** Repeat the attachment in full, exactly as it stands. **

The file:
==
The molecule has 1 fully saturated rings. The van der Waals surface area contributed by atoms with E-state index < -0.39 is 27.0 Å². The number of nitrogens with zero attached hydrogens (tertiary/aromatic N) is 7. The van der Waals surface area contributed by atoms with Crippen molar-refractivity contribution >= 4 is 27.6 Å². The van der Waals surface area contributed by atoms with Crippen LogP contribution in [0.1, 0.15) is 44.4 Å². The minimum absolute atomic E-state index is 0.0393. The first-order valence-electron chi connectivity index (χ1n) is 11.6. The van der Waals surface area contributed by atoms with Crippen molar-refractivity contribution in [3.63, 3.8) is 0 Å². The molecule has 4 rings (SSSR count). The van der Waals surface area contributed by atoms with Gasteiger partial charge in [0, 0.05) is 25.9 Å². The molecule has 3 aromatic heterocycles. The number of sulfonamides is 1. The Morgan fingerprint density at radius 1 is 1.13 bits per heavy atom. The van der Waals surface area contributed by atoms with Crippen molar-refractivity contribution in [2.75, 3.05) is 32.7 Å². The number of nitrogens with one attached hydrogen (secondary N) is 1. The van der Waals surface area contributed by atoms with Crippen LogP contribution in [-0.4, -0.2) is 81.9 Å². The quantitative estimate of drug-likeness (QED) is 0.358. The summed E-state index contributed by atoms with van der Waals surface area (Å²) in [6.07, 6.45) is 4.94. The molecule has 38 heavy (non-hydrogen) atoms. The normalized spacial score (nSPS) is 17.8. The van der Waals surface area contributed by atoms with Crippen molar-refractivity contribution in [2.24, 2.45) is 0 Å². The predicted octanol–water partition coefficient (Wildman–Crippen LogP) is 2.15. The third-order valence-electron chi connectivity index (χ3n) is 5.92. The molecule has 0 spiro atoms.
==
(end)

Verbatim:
The molecule has 1 fully saturated rings. The van der Waals surface area contributed by atoms with E-state index < -0.39 is 27.0 Å². The number of nitrogens with zero attached hydrogens (tertiary/aromatic N) is 7. The van der Waals surface area contributed by atoms with Crippen molar-refractivity contribution >= 4 is 27.6 Å². The van der Waals surface area contributed by atoms with Crippen LogP contribution in [0.1, 0.15) is 44.4 Å². The minimum absolute atomic E-state index is 0.0393. The first-order valence-electron chi connectivity index (χ1n) is 11.6. The van der Waals surface area contributed by atoms with Crippen molar-refractivity contribution in [3.63, 3.8) is 0 Å². The molecule has 4 rings (SSSR count). The van der Waals surface area contributed by atoms with Gasteiger partial charge in [0, 0.05) is 25.9 Å². The molecule has 3 aromatic heterocycles. The number of sulfonamides is 1. The Morgan fingerprint density at radius 1 is 1.13 bits per heavy atom. The van der Waals surface area contributed by atoms with Crippen molar-refractivity contribution in [2.75, 3.05) is 32.7 Å². The number of nitrogens with one attached hydrogen (secondary N) is 1. The van der Waals surface area contributed by atoms with Crippen LogP contribution in [-0.4, -0.2) is 81.9 Å². The quantitative estimate of drug-likeness (QED) is 0.358. The summed E-state index contributed by atoms with van der Waals surface area (Å²) in [6.07, 6.45) is 4.94. The molecule has 38 heavy (non-hydrogen) atoms. The normalized spacial score (nSPS) is 17.8. The van der Waals surface area contributed by atoms with Crippen molar-refractivity contribution in [2.24, 2.45) is 0 Å². The predicted octanol–water partition coefficient (Wildman–Crippen LogP) is 2.15. The third-order valence-electron chi connectivity index (χ3n) is 5.92. The molecule has 0 spiro atoms.